Sun Aug 15 2021
Many experts agree we need to decide on what ‘form’ quantum computing will take first
Whilst it does depend on who you ask, most experts expect quantum computing to be firmly established in the next decade.
In fact, many leading tech giants, Microsoft Azure, Google Cloud, AWS and IBM Cloud, are already offering very early trials for selected clients on pilot quantum programs.
But… do those early trials mean data centre managers need to start planning ahead to replace all their equipment with quantum computers?
According to leading researchers in the field, the answer to that question will massively depend on which of the current quantum technologies achieves marker viability.
The early lead is with IBM and Google right now, and they are working using a technology that requires very low temperatures. There's a lot of infrastructure around the processor that is pretty big and cumbersome and is in some sense kind of hard to scale, but they're working on it.
Currently, other companies are working on quantum technology that won’t require cooling the machines core components to nearly absolute zero for them to work. If those technologies can be proven to be successful (and affordable) then quantum computing might not end up only being commercially viable for public cloud organisations.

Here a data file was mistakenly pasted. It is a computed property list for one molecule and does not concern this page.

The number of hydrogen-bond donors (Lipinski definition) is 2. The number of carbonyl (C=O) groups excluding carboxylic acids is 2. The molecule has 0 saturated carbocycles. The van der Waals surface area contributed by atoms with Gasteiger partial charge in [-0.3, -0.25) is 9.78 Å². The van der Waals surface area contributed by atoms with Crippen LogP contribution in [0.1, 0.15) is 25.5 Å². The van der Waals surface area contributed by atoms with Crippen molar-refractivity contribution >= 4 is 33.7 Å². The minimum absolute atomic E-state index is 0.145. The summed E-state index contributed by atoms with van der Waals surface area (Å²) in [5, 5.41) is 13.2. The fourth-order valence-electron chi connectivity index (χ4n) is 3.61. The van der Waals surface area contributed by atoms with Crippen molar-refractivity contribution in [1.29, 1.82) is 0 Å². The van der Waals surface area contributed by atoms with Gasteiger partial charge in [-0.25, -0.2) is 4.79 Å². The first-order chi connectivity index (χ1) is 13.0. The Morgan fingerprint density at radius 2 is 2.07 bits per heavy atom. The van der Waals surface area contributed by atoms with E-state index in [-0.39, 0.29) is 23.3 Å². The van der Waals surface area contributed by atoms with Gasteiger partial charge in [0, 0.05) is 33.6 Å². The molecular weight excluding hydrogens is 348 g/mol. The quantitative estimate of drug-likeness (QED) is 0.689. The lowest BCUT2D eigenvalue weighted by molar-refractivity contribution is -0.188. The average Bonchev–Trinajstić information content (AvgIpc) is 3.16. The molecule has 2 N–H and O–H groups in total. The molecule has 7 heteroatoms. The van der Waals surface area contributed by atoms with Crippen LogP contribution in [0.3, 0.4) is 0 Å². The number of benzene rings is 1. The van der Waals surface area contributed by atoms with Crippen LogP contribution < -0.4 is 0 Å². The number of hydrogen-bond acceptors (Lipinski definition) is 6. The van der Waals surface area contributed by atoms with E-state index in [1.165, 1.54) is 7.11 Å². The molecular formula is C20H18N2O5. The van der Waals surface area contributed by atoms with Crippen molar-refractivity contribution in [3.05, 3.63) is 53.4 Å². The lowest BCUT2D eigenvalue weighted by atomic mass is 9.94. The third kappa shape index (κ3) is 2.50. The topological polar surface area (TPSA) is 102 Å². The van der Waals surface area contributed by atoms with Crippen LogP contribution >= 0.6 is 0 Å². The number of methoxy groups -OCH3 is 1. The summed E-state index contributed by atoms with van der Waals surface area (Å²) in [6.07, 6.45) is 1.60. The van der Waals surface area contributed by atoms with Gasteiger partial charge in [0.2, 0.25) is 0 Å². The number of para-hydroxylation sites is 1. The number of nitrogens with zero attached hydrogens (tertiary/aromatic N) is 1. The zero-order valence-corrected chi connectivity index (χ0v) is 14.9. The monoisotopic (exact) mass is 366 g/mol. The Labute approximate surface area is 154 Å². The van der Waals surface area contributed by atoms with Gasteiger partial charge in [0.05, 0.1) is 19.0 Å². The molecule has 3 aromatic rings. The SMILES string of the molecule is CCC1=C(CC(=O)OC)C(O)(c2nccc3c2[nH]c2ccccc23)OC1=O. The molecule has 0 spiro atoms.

Many newer start-ups are experimenting with such technologies, some with ‘trapped ions’, whilst others attempt to use photons as qubits.
As none of these alternative technologies require any kind of super cooling, then traditional rack mounted data centre set-ups could become possible… but with quantum computers.
Smart data centre managers are already keeping an eye on which of these technologies becomes standard.
The short answer is… no one really knows yet.
With multiple, disparate technologies under development, no one, not even the experts, are quite sure which quantum computing model will achieve success, let alone market dominance.
In the early days of microprocessors, there was a debate on whether computer chips should be made of silicon or germanium. There were arguments for germanium. It's a better system for semiconductor computing in some sense, but it's expensive, not as easy to manufacture, and it's not as common, so in the end, it was silicon. Quantum computing hasn't reached a point where everybody settled on a technology here, and so there still is uncertainty. It may be that the IBM approach is better for certain types of computing, and then the trapped-ion approaches [are] better for others.
A standalone quantum computer certainly is not going to be a plug-in replacement for existing computers, not even high-performance computers. There are some types of problems that a classical computer is always going to be better for.
Sun Aug 15 2021